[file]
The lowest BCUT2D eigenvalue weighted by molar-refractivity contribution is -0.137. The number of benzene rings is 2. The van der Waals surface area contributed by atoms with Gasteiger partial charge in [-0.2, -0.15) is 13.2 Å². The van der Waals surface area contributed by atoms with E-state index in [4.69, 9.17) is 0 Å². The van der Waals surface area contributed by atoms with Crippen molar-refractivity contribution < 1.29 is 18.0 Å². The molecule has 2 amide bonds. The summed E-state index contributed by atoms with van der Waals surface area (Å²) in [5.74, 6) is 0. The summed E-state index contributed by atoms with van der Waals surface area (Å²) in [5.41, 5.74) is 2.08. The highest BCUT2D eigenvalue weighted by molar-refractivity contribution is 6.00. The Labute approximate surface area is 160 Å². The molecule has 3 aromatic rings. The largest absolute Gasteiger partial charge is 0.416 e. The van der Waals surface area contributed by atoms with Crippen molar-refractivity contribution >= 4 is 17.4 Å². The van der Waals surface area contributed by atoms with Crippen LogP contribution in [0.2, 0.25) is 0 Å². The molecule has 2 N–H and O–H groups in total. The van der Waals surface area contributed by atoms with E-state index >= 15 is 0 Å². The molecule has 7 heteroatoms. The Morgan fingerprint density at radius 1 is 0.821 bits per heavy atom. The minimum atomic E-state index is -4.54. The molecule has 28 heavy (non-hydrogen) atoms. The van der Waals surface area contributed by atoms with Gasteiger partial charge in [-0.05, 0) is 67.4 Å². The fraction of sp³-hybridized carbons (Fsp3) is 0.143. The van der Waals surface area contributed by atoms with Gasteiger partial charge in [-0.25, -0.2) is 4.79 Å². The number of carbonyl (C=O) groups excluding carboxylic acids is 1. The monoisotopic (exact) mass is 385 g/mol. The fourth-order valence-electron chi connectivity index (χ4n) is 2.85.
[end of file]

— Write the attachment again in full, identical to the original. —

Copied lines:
The lowest BCUT2D eigenvalue weighted by molar-refractivity contribution is -0.137. The number of benzene rings is 2. The van der Waals surface area contributed by atoms with Gasteiger partial charge in [-0.2, -0.15) is 13.2 Å². The van der Waals surface area contributed by atoms with E-state index in [4.69, 9.17) is 0 Å². The van der Waals surface area contributed by atoms with Crippen molar-refractivity contribution < 1.29 is 18.0 Å². The molecule has 2 amide bonds. The summed E-state index contributed by atoms with van der Waals surface area (Å²) in [5.74, 6) is 0. The summed E-state index contributed by atoms with van der Waals surface area (Å²) in [5.41, 5.74) is 2.08. The highest BCUT2D eigenvalue weighted by molar-refractivity contribution is 6.00. The Labute approximate surface area is 160 Å². The molecule has 3 aromatic rings. The largest absolute Gasteiger partial charge is 0.416 e. The van der Waals surface area contributed by atoms with Crippen molar-refractivity contribution >= 4 is 17.4 Å². The van der Waals surface area contributed by atoms with Crippen LogP contribution in [0.2, 0.25) is 0 Å². The molecule has 2 N–H and O–H groups in total. The van der Waals surface area contributed by atoms with E-state index >= 15 is 0 Å². The molecule has 7 heteroatoms. The Morgan fingerprint density at radius 1 is 0.821 bits per heavy atom. The minimum atomic E-state index is -4.54. The molecule has 28 heavy (non-hydrogen) atoms. The van der Waals surface area contributed by atoms with Gasteiger partial charge in [-0.05, 0) is 67.4 Å². The fraction of sp³-hybridized carbons (Fsp3) is 0.143. The van der Waals surface area contributed by atoms with Gasteiger partial charge in [-0.25, -0.2) is 4.79 Å². The number of carbonyl (C=O) groups excluding carboxylic acids is 1. The monoisotopic (exact) mass is 385 g/mol. The fourth-order valence-electron chi connectivity index (χ4n) is 2.85.